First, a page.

The current crisis also involves the unraveling of the Wunlit agreement, signed in 1999 and enthusiastically endorsed by the U.S., which put an end to years (1991-99) of Dinka-Nuer cross-border raids. These raids involved thousands of civilian casualties, large-scale theft of cattle, abduction of women and children, and destruction of hundreds of villages. Attacks on civilians and the ruin of the pastoral economy were the immediate cause of the devastating 1993 famine in southern Sudan, in which tens of thousands perished. The current fighting follows the same pattern, and recurrence of famine is almost inevitable unless immediate action is taken.

As usual, a key actor in the current violence among southerners is the Khartoum government, which arms whichever factions and militias are fighting the SPLA. The Khartoum strategy of divide and destroy has worked extremely well in the past, keeping southerners split - Dinka from Nuer, and Nuer from Nuer. Accordingly, Wunlit was the government s worst nightmare, and its disintegration serves Khartoum well. By provoking divisions among Nuer and other southerners, Khartoum can develop the rich oil resources that lie beneath Nuer territory.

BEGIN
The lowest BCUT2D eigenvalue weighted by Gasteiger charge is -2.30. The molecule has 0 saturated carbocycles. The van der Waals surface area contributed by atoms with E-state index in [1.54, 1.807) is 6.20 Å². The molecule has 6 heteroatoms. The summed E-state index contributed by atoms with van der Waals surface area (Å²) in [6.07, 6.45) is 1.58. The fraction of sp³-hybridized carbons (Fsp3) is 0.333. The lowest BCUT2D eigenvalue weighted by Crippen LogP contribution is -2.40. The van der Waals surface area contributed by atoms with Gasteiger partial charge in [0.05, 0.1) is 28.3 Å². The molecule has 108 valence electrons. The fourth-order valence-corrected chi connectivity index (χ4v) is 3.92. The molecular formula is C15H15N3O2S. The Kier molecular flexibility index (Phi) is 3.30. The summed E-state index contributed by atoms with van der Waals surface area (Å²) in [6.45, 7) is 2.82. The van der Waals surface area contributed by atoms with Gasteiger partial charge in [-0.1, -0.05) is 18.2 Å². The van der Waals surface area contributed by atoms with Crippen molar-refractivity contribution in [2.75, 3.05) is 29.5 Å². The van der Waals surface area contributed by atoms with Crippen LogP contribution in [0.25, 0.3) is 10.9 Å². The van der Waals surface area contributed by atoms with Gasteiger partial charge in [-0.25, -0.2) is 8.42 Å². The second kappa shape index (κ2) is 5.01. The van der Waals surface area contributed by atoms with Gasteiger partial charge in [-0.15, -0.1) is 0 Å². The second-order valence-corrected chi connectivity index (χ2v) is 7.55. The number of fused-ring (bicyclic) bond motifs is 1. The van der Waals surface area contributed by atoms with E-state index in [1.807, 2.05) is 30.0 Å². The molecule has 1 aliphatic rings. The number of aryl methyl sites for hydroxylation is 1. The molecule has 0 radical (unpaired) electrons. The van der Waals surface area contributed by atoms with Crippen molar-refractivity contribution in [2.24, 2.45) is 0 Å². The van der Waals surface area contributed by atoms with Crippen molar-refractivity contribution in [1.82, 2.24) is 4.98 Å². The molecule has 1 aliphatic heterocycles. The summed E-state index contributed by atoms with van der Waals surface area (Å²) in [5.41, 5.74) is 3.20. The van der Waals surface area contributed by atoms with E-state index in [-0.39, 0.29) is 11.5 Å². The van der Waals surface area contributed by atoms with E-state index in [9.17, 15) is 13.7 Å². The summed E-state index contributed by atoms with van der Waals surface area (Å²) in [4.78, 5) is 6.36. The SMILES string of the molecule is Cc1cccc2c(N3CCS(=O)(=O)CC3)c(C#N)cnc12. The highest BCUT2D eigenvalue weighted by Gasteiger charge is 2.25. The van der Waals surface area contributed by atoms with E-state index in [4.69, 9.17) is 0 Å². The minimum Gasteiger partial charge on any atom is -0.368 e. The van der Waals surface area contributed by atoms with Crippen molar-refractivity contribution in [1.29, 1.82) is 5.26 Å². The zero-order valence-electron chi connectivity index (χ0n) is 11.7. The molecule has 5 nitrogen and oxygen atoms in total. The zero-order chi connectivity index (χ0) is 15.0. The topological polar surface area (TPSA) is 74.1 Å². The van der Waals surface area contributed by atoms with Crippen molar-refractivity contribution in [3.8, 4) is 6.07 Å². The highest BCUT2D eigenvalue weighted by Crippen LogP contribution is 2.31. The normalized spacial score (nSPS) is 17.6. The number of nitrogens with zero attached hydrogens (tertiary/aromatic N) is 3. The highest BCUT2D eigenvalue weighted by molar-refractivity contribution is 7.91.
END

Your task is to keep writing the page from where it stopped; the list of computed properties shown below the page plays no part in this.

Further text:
This material is being reposted for wider distribution by Africa Action (incorporating the Africa Policy Information Center, The Africa Fund, and the American Committee on Africa). Africa Action's information services provide accessible information and analysis in order to promote U.S. and international policies toward Africa that advance economic, political and social justice and the full spectrum of human rights.